I also learned how they make coffee in Sierra Leone. This was not very enjoyable for me since the mere smell of coffee disgusts me, but it was actually a cool process. The woman making the coffee roasted the beans over fire, crushed them and then did a bunch of stuff that I can't really explain other than to say that she poured things, stirred things and lit incense. There are three separate rounds of coffee drinking so it's a time consuming ordeal. If you're visiting someone's home and you ask for tea, it will be taken as a sign that you are in a hurry to leave. If you ask for coffee, they'll know that you're not in a hurry and have time to stay and socialize.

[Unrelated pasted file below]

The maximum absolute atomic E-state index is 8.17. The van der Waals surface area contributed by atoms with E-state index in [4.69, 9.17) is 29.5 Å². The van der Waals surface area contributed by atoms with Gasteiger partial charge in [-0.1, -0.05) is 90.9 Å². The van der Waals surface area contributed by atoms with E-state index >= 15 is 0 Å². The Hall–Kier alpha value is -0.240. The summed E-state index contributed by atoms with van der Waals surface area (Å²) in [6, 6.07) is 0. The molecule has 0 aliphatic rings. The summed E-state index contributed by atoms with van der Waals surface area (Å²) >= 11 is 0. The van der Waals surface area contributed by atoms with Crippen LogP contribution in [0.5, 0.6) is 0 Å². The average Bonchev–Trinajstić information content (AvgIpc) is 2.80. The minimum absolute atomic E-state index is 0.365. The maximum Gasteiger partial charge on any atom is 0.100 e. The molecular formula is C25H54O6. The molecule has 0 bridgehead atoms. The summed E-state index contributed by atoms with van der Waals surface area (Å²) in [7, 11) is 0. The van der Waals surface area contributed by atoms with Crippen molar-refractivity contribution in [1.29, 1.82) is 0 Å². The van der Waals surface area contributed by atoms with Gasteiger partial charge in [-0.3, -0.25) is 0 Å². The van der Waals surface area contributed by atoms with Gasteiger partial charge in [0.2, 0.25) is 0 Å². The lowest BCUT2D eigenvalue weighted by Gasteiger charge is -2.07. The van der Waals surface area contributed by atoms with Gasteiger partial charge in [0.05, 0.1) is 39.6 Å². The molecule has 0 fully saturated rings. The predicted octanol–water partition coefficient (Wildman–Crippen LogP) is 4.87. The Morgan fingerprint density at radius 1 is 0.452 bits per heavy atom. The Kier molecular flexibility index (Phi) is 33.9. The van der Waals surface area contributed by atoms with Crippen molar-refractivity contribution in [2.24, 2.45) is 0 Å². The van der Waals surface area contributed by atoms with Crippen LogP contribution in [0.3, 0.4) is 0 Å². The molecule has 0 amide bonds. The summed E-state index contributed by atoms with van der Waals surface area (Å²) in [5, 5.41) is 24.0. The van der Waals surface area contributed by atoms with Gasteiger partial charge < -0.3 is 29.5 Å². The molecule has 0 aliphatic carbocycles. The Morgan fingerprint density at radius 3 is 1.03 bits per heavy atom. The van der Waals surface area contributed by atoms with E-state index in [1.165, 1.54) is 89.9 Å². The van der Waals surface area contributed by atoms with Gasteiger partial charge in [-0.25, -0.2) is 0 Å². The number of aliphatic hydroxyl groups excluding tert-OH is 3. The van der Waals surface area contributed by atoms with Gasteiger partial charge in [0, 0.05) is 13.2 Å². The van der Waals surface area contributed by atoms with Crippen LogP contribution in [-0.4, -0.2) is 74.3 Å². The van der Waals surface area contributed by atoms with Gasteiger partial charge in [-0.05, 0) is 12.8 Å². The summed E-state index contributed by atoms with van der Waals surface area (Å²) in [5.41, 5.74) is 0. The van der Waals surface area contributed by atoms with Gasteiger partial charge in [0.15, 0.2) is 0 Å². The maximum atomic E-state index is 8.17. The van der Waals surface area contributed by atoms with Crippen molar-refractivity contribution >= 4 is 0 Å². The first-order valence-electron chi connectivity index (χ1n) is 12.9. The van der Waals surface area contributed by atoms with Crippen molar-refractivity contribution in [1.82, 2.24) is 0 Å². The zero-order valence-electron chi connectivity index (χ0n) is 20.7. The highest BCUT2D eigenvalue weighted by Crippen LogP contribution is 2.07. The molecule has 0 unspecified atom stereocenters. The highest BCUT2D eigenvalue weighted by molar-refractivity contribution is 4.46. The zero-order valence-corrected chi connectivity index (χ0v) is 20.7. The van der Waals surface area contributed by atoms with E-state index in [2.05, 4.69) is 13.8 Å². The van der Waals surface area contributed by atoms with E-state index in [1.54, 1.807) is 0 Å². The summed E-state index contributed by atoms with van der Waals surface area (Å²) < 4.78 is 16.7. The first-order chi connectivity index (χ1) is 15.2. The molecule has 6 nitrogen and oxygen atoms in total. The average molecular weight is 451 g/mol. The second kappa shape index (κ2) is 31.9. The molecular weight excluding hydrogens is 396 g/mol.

The following evening there was a reception in honor of the RD. It was a public health workers dream...free and delicious food, almost non-stop Ebola talk and a keynote speech by the Minister of Health. It's clear that some of the people who have been here for awhile are really ready for all the restrictions to be relaxed. My favorite quote of the night on this topic..."You're not stopping Ebola. You're just stopping fun!" If someone said that in the Suites back at PC, that would have been worthy of a spot on the quote board. Apparently Freetown's night life was pretty crazy before Ebola and people are ready to get back to normal. Apart from there being handwashing stations all over the place and having your temperature checked a lot, restaurants and stores are closed after 6pm, bars, clubs and schools are closed indefinitely and you're not allowed to have gatherings on Lumley Beach (the main beach in Freetown which used to be packed all the time). It doesn't leave very much to do and locals and expats alike are getting restless. But the restrictions are in place for a reason and seeing people, particularly expat NGO health workers, hugging or shaking hands all the time is stressful. I'll admit that I did shake someone's hand the other day, but it was just one time. Oops.